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Thu 30 May 2019 10:20 AM

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Video: India Elections 2019 - impact on the Middle East

Dubai's ruler H.H. Sheikh Mohammed bin Rashid Al Maktoum congratulated re-elected Prime Minister Narendra Modi over his landslide victory by securing 303 out of the 543 seats in the Lok Sabha.

But what does this mean for India and the GCC? ABTV's Shruthi Nair explains.

Modi starts his second innings as Prime Minister of the world’s largest democracy on May 30.

As per his election manifesto, his party BJP has promised to turn India into a $5 trillion economy by 2025 but before that, he needs to address these issues:


Thus far, Modi's government has failed to create jobs for more than a million Indians entering the labour market every month. According to reports, Indian’s unemployment rate is the highest right now since the 1970s.

Shadow Banking

The collapse of the Infrastructure Leasing and Financial Services (IL&FS) last year triggered a series a defaults across the shadow banking sector. Modi’s government will have to address this sooner rather than later as there is no safety net and legal system for loan recovery.


Indian government has proposed an e-commerce policy and a move for data localisation. Amazon is also opposed to India’s proposed e-commerce policy, which limits the expansion of US e-commerce companies in India. This issue has surfaced as Mukesh Ambani of Reliance Industries, prepares to launch his own e-commerce platform. If the Modi government does not address these concerns foreign investment may be withdrawn from India leading to a loss of jobs.

Social Issues

In its cover story ahead of the elections, Time magazine described Modi as “India’s divider in chief.” The BJP’s rightwing agenda has exacerbated divisions between Hindus and Muslims and Modi’s re-election is likely to further alienate minorities. With crop prices depressed and farmers protesting and committing suicide in their thousands, Modi’s ability to keep this vital section of the population will be a task. He has promised to double farmer’s income by 2022but again he had promised to pay farmers 50% more than their cost of production. But that remains a promise that wasn’t kept.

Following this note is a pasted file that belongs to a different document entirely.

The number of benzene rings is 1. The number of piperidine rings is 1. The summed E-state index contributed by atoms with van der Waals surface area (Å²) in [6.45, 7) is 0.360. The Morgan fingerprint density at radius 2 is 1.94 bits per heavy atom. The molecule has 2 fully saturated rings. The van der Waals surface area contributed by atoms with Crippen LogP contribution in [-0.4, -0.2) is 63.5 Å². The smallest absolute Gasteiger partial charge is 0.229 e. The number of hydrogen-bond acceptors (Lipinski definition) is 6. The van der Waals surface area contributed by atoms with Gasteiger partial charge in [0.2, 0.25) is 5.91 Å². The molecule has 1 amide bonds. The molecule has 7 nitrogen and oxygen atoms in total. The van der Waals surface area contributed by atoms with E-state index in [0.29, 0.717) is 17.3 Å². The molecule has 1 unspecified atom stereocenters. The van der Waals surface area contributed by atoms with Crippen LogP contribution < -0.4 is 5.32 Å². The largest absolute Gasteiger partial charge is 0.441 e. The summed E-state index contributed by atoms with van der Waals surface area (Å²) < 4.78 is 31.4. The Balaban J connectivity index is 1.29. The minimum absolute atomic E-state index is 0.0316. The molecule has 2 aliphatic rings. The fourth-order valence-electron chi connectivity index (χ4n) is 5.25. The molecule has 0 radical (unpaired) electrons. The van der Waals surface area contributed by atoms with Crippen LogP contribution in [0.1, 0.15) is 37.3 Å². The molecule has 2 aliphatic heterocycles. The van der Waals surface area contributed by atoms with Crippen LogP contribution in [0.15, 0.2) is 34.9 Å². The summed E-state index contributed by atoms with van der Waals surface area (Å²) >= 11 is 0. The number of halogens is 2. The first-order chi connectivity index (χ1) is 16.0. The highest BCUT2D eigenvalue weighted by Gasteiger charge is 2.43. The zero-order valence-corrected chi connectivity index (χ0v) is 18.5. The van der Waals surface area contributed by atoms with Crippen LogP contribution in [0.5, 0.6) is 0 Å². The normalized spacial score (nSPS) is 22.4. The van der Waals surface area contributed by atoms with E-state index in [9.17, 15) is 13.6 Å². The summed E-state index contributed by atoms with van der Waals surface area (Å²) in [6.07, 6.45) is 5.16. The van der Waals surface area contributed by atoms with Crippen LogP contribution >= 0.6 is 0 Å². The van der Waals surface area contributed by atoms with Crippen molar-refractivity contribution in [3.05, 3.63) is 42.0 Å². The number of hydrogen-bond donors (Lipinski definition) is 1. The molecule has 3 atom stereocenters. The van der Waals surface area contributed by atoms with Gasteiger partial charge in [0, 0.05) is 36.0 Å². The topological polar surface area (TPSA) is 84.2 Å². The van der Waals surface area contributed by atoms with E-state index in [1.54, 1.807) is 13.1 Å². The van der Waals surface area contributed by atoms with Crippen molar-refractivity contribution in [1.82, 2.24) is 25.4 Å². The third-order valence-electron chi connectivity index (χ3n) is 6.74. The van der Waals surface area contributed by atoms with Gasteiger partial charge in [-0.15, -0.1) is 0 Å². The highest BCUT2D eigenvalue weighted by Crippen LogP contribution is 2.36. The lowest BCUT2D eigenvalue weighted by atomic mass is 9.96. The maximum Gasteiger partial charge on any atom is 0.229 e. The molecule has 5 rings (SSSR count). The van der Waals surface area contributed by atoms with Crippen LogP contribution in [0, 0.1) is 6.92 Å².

This is related to the U.S.- Iran war that we discussed in the previous explainer. India imports over 80 percent of its crude oil requirements and has stopped buying from Venezuela and Iran under US pressure.

This has pushed India to source oil from elsewhere, including from Saudi Arabia, pushing refiners to spend more in dollar terms. Any oil price spike, for example on the back of tensions in the Middle East, could push up fuel prices and therefore inflation, which has long dogged the Indian economy.

Now how is Modi’s next 5 year reign going to impact the GCC?

Well, to begin with, there are about 8.5 million Indians residing in the Gulf states that send more than half of India’s $80 billion in remittances every year. India is also a large market for the Gulf’s corporate giants too.

Energy interdependence continues to be the key to India-GCC relations. With the supply of 36.8 million tons of crude oil, Saudi Arabia accounted for 16.7 percent of India’s total imports in 2017-18.

India’s exports and imports trade with the Gulf region registered growth last year. They went up from $21.09 billion in the two quarters beginning April 2018, compared to $20.55 billion during the same period a year ago.

Until 2017, nearly 85 percent of the Indian investments into the GCC was in the UAE, an Alpen Capital report revealed.

So basically, the bilateral trade numbers and figures have been huge between the two countries.

One thing we need to see is if Modi can help the India-GCC FTA wheels turning. The India-GCC FTA has completed two rounds of discussions and it is expected to evolve further. The FTA is expected to remove restrictive duties and push down tariffs on goods. In the proposed FTA, India is likely to seek greater safeguards for its chemicals and petrochemical industry. This is being done with a view to protect domestic players who would find it difficult to handle competition as the cost of crude oil is extremely low in GCC. Negotiations have stalled several times, and there is no convergence of views.

Also, under the Modi government, a lot of investments, collaborations, and MoUs have been signed. Indian firms have signed deals with ADNOC, Saudi Aramco is investing in India’s $44 billion Ratnagiri petrochemical complex, there are defense deals being signed between the UAE and India and 8 agreements were signed between India and Oman during his visit to the Sultanate last year.

Are we going to see the GCC nations and India reap the benefits of these investments this year?

(Source: Arabainbusiness.com YouTube channel)